This is an over-simplification, of course (since most gun regulations don't seek to outlaw guns entirely), but I think there is some truth to it. While some petty criminals may find it more difficult to obtain firearms, anyone with a decent amount of power, influence, and connections will have no problem. So the best case scenario would be that only powerful criminals would have guns. Realistically speaking, though, you can buy a gun on the street for relatively very little cash, so I'm not sure how many criminals would be inconvenienced by gun regulations.

That's part of the problem: the amount of guns out there that are already circulating illegally. Even if a gun is originally sold through legal channels, it can later be stolen, lost, etc., and once the gun enters the underworld it doesn't matter how it first entered the market--it is now being distributed illegally. What do we do about all these guns?

But you've addressed the specific issue of school shootings, and most of the perpetrators of school shootings aren't criminals (at least before the fact) and might not have access to the guns that criminals would have. I guess what we need to know is where do all these guns used in school shootings come from in the first place? If a majority of guns used in school shootings have been purchased by the individuals who used them, then I think we can make a strong argument for a waiting period. If not, though, then it doesn't matter how the guns were originally sold. All that matters is that the shooters somehow got their hands on them, and the blame shifts not to those who sold the guns, but to those who bought them and failed to take care of them properly.

And if the guns were purchased by the shooter, how far in advance were they purchased? Regulations or no, it would be very easy for someone to purchase guns well in advance of a criminal act--unlike crimes of passion, school shootings are usually not spur-of-the-moment events. They are generally planned for quite some time, and purchasing guns in advance could easily be part of that planning. Unless part of the background check on prospective gun buyers included extensive psychological evaluation, I can't see how we could stop them.

For the record, I guess you could say I'm pro-gun. I won't be marching in NRA parades or anything, but I was brought up with guns and have fired various and assorted firearms. My father is an NRA firearms instructor, and I have received very strict and severe training in the use, handling, and storage of firearms (probably more strict and severe than necessary--although my father would say there is no such thing). That being said, I think it's a problem that so many people have such easy access to guns, and I'm not sure that the answer to the problem is to arm everyone in America. Unfortunately, I think it may come down to personal responsibility--i.e., something that cannot be legislated.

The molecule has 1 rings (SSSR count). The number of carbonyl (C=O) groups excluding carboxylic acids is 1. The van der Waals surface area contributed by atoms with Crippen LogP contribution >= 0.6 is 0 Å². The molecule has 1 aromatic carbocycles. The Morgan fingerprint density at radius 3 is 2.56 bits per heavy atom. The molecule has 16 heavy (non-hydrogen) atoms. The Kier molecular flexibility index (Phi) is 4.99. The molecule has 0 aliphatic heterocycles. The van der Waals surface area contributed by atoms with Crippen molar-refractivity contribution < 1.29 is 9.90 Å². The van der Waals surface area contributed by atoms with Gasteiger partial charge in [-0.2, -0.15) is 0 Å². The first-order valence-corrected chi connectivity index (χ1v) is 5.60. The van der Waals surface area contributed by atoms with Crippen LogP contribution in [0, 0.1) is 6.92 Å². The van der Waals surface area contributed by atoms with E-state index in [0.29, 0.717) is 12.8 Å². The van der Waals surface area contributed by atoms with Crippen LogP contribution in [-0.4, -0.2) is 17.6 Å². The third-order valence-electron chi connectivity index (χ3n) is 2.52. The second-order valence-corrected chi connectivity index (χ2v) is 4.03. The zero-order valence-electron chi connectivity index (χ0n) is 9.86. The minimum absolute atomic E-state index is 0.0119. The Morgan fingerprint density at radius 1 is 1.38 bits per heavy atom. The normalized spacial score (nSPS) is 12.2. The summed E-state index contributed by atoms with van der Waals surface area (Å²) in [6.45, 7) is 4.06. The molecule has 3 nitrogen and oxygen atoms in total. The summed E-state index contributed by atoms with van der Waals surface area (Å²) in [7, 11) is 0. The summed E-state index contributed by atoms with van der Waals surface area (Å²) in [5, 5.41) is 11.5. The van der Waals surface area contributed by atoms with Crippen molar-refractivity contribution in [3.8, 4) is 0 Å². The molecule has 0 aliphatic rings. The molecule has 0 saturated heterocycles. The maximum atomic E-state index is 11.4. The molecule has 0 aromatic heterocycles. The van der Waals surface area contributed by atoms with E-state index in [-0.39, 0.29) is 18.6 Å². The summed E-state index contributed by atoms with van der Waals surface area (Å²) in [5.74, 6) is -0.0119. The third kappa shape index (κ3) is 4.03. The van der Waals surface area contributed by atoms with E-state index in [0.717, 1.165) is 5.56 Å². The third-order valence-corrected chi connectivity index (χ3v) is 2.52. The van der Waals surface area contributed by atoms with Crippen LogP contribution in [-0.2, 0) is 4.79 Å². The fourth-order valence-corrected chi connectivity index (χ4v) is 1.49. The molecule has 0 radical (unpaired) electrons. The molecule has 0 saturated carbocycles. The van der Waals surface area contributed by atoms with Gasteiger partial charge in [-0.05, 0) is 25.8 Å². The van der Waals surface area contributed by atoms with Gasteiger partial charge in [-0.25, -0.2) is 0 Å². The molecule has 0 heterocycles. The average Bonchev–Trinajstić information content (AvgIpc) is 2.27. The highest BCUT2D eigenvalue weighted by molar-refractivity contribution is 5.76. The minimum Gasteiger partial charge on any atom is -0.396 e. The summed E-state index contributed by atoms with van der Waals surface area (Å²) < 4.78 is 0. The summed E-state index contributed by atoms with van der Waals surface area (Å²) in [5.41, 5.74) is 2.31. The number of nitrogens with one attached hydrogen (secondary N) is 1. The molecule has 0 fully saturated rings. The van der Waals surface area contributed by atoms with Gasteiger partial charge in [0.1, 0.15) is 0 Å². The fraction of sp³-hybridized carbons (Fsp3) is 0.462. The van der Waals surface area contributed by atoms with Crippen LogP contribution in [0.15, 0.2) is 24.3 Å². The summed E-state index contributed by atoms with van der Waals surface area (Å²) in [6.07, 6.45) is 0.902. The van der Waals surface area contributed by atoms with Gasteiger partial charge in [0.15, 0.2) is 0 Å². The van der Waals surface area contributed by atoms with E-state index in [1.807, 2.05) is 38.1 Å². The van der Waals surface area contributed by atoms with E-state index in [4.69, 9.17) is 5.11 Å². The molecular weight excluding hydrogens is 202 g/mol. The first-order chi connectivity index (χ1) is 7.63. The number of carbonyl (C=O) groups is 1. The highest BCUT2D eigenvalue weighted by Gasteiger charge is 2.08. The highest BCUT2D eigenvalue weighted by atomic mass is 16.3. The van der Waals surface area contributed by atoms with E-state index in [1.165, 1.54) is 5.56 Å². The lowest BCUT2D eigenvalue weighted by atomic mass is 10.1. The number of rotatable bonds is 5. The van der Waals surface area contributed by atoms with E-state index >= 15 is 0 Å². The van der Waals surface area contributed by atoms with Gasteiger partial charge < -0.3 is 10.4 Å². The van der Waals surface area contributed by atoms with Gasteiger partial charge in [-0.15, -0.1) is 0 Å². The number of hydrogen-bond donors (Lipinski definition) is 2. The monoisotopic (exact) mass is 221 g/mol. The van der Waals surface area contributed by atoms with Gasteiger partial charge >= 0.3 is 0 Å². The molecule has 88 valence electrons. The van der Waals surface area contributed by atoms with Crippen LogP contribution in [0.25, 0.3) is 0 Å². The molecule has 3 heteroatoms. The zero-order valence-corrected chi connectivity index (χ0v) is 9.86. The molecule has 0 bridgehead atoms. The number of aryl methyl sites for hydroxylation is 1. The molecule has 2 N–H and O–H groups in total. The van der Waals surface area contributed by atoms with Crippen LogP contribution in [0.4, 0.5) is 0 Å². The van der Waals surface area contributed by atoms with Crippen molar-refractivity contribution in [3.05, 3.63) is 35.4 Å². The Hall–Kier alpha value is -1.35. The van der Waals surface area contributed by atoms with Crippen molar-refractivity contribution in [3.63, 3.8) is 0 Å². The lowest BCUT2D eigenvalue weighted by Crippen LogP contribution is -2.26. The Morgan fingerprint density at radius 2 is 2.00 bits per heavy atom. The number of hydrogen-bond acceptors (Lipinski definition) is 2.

Just a few random thoughts... tossing them out there.

Kevin Kim said...

Your thoughts are much less random than mine. Thanks for focusing the discussion.


Anonymous said...

This is a subject that I have thought about a lot but am too lazy (or too much of a wuss) to post on my own site. So thanks for the opportunity to put some thoughts out there.

I like the addition of the pic, by the way. It wasn't there when I first commented, but I think it really makes everything much clearer.

I'm looking forward to the follow-up posts.

Anonymous said...

“Police were on the scene within a few minutes …” How often have we read that line after a shooting? Do you understand how many shots can be fired “within a few minutes”? Unless law enforcement were actually there in the classroom when this happened there is absolutely nothing - I repeat nothing - that law enforcement could do except stretch out that yellow tape after everyone is dead. Law enforcement, in this situation, is reactive, not proactive. Law enforcement clean up the scene and discover clues, not prevent the shooting from happening.